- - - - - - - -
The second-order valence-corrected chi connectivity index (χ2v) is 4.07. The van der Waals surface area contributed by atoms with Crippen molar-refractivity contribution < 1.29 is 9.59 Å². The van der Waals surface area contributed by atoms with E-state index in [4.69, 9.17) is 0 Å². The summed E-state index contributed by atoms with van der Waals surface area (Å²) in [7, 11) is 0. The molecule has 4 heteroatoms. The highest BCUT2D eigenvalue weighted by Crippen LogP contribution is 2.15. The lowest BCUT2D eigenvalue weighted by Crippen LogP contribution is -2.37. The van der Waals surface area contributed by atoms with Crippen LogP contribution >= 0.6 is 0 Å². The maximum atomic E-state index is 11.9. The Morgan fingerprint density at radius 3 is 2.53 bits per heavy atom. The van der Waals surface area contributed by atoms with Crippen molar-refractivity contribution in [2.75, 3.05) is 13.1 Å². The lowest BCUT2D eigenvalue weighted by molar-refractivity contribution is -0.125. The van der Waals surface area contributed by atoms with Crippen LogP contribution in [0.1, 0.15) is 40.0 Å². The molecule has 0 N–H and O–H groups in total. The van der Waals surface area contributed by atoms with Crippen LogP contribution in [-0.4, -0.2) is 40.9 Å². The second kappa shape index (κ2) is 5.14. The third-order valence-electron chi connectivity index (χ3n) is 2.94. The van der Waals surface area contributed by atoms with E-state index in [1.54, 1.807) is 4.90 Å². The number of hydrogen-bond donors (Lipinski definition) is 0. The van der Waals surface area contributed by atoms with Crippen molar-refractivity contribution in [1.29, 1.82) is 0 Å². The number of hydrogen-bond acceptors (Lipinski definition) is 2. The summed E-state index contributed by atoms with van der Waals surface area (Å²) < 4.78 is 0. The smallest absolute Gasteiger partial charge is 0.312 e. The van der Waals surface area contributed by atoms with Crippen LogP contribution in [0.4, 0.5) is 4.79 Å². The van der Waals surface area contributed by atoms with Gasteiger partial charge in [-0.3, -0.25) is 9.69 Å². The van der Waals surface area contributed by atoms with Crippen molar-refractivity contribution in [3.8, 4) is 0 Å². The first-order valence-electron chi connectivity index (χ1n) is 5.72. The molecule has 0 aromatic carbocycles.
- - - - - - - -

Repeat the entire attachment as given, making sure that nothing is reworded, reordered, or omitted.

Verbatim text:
The second-order valence-corrected chi connectivity index (χ2v) is 4.07. The van der Waals surface area contributed by atoms with Crippen molar-refractivity contribution < 1.29 is 9.59 Å². The van der Waals surface area contributed by atoms with E-state index in [4.69, 9.17) is 0 Å². The summed E-state index contributed by atoms with van der Waals surface area (Å²) in [7, 11) is 0. The molecule has 4 heteroatoms. The highest BCUT2D eigenvalue weighted by Crippen LogP contribution is 2.15. The lowest BCUT2D eigenvalue weighted by Crippen LogP contribution is -2.37. The van der Waals surface area contributed by atoms with Crippen LogP contribution >= 0.6 is 0 Å². The maximum atomic E-state index is 11.9. The Morgan fingerprint density at radius 3 is 2.53 bits per heavy atom. The van der Waals surface area contributed by atoms with Crippen molar-refractivity contribution in [2.75, 3.05) is 13.1 Å². The lowest BCUT2D eigenvalue weighted by molar-refractivity contribution is -0.125. The van der Waals surface area contributed by atoms with Crippen LogP contribution in [0.1, 0.15) is 40.0 Å². The molecule has 0 N–H and O–H groups in total. The van der Waals surface area contributed by atoms with Crippen LogP contribution in [-0.4, -0.2) is 40.9 Å². The second kappa shape index (κ2) is 5.14. The third-order valence-electron chi connectivity index (χ3n) is 2.94. The van der Waals surface area contributed by atoms with E-state index in [1.54, 1.807) is 4.90 Å². The number of hydrogen-bond donors (Lipinski definition) is 0. The van der Waals surface area contributed by atoms with Crippen molar-refractivity contribution in [1.29, 1.82) is 0 Å². The number of hydrogen-bond acceptors (Lipinski definition) is 2. The summed E-state index contributed by atoms with van der Waals surface area (Å²) < 4.78 is 0. The smallest absolute Gasteiger partial charge is 0.312 e. The van der Waals surface area contributed by atoms with Crippen LogP contribution in [0.4, 0.5) is 4.79 Å². The van der Waals surface area contributed by atoms with Gasteiger partial charge in [-0.3, -0.25) is 9.69 Å². The van der Waals surface area contributed by atoms with Crippen molar-refractivity contribution in [3.8, 4) is 0 Å². The first-order valence-electron chi connectivity index (χ1n) is 5.72. The molecule has 0 aromatic carbocycles.